Until 2018, the MCDCA unlike the Federal Fair Debt Collection Practices Act (FDCPA), did not impose strict liability, instead a consumer was required to prove that the creditor or collector acted with intent or knowledge of the improper conduct. The 2018 amendment added a provision that a violation of the FDCPA, a strict liability statute, is deemed a violation of the MCDCA.

In Alexander, the Fourth Circuit Court of Appeals applied the 2018 amendment deeming a violation of the FDCPA to be a violation of the MCDCA. The Court determined that a consumer lawsuit alleging that a mortgage servicer’s assessment of a $5.00 processing fee for online monthly payments stated a claim for a violation of the FDCPA’s prohibition set out in 15 U.S.C. §1692f(1) on the collection of any amount not authorized by the agreement or permitted by law, and thereby also stated a claim under Maryland law. Because the claim arose under Maryland and not Federal law, Maryland’s three-year statute of limitations exposes creditor and collectors to expanded to liability under this state law.

Maryland’s Commissioner of Financial Regulation, responding to the Alexander decision notified Maryland creditors and collectors that this ruling may make illegal the charging of processing fees unless permitted by the underlying agreement creating the debt. The Commissioner also put creditors and collectors on notice of an obligation to refund those fees if collected. Although the regulator’s notice only applies to creditors collecting debt in Maryland, the interpretation of the FDCPA in Alexander is consistent with several rulings under the FDCPA holding that a third-party debt collector may not collect or even ask for processing fees if the charge is not allowed by the agreement creating the debt.

Appeals Court Overturns Ruling Over ‘This is an Attempt to Collect’ Disclosure in Statement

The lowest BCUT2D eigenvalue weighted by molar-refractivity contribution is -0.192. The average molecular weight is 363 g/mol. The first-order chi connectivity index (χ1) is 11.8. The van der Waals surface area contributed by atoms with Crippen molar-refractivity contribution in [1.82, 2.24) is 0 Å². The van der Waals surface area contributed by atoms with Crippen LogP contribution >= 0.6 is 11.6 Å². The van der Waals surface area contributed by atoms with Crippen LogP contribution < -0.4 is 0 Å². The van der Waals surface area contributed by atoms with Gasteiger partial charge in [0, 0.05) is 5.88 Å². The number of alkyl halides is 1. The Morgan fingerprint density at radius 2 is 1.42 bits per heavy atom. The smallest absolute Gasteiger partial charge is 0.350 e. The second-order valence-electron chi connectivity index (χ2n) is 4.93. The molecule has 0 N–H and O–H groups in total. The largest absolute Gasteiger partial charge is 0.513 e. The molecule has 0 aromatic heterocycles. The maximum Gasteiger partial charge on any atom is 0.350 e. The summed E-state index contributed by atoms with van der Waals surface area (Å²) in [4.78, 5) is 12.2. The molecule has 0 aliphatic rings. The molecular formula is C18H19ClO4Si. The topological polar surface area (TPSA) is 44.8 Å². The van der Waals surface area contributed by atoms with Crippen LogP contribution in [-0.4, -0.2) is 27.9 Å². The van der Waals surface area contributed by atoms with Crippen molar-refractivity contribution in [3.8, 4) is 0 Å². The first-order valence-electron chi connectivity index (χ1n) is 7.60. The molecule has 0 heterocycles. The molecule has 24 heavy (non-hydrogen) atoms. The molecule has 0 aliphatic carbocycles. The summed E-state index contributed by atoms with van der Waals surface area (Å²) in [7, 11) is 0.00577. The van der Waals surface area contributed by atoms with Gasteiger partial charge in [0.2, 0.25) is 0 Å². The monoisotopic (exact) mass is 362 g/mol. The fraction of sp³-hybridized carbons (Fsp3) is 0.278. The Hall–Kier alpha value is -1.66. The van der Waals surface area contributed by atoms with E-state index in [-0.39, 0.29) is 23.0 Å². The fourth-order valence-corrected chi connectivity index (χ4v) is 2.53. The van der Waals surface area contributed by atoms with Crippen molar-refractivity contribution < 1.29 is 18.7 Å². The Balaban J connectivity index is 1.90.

This is one of those cases where I am going to remind everyone that I am not a lawyer and I could be completely off-base, but as I read this ruling, I thought it offered an interesting lesson that putting the mini-Miranda on every communication might not be the best idea. The Court of Appeals for the Eleventh Circuit has reversed a lower court’s dismissal of a suit alleging violations of the Fair Debt Collection Practices Act and the Florida Consumer Collection Practices Act, ruling that mortgage statements that had incorrect information on them should be subject to the FDCPA because they included the mini-Miranda notice that was not required by the Truth in Lending Act. More details here.

WHAT THIS MEANS, FROM MICHAEL KLUTHO OF BASSFORD REMELE: Words matter (at least they were deemed to in this case). The lowly mini-miranda ended up biting the alleged “collector” in this case. A debt servicer (that likely fell within an exception to the application of the FDCPA, see comments below), chose to voluntarily add the following statements — “This is an attempt to collect a debt. All information obtained will be used for that purpose.” — onto monthly mortgage statement sent to a consumer. The servicer was then sued under the FDCPA (allegations that the amounts were wrong). It defended by arguing it was required as a servicer to send mortgage statements under TILA and therefore, the mortgage statements that were being challenged could not be deemed “FDCPA communications.”